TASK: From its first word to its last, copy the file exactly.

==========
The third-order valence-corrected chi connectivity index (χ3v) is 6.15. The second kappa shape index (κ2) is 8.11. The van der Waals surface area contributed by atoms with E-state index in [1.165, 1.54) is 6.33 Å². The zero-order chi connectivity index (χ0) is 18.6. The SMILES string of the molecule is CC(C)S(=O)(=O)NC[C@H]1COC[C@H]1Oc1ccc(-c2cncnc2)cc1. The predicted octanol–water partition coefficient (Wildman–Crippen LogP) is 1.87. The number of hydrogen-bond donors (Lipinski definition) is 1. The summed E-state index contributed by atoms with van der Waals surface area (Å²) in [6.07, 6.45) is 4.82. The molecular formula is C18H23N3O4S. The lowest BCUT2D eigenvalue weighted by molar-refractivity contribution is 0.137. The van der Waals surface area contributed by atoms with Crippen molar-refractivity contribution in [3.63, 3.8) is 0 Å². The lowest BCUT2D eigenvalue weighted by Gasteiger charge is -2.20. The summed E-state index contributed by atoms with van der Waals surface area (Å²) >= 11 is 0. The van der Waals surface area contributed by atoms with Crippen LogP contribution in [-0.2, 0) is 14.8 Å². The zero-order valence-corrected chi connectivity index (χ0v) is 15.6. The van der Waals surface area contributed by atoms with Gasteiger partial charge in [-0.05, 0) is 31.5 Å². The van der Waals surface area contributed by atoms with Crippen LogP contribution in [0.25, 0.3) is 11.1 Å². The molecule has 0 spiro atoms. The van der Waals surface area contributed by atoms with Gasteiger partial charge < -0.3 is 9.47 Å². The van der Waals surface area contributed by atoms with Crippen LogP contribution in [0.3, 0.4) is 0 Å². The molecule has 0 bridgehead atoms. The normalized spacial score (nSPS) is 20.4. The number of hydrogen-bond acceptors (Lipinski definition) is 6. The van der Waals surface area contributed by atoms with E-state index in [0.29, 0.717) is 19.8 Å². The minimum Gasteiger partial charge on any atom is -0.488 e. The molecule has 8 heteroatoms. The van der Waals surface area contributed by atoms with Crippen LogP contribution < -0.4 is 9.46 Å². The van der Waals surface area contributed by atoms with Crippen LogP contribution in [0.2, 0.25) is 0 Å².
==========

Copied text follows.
The third-order valence-corrected chi connectivity index (χ3v) is 6.15. The second kappa shape index (κ2) is 8.11. The van der Waals surface area contributed by atoms with E-state index in [1.165, 1.54) is 6.33 Å². The zero-order chi connectivity index (χ0) is 18.6. The SMILES string of the molecule is CC(C)S(=O)(=O)NC[C@H]1COC[C@H]1Oc1ccc(-c2cncnc2)cc1. The predicted octanol–water partition coefficient (Wildman–Crippen LogP) is 1.87. The number of hydrogen-bond donors (Lipinski definition) is 1. The summed E-state index contributed by atoms with van der Waals surface area (Å²) in [6.07, 6.45) is 4.82. The molecular formula is C18H23N3O4S. The lowest BCUT2D eigenvalue weighted by molar-refractivity contribution is 0.137. The van der Waals surface area contributed by atoms with Crippen molar-refractivity contribution in [3.63, 3.8) is 0 Å². The lowest BCUT2D eigenvalue weighted by Gasteiger charge is -2.20. The summed E-state index contributed by atoms with van der Waals surface area (Å²) >= 11 is 0. The van der Waals surface area contributed by atoms with Crippen LogP contribution in [-0.2, 0) is 14.8 Å². The zero-order valence-corrected chi connectivity index (χ0v) is 15.6. The van der Waals surface area contributed by atoms with Gasteiger partial charge in [-0.05, 0) is 31.5 Å². The van der Waals surface area contributed by atoms with Crippen LogP contribution in [0.25, 0.3) is 11.1 Å². The molecule has 0 spiro atoms. The van der Waals surface area contributed by atoms with Gasteiger partial charge < -0.3 is 9.47 Å². The van der Waals surface area contributed by atoms with Crippen LogP contribution in [0.3, 0.4) is 0 Å². The molecule has 0 bridgehead atoms. The normalized spacial score (nSPS) is 20.4. The number of hydrogen-bond acceptors (Lipinski definition) is 6. The van der Waals surface area contributed by atoms with E-state index in [0.29, 0.717) is 19.8 Å². The minimum Gasteiger partial charge on any atom is -0.488 e. The molecule has 8 heteroatoms. The van der Waals surface area contributed by atoms with Crippen LogP contribution < -0.4 is 9.46 Å². The van der Waals surface area contributed by atoms with Crippen LogP contribution in [0.2, 0.25) is 0 Å².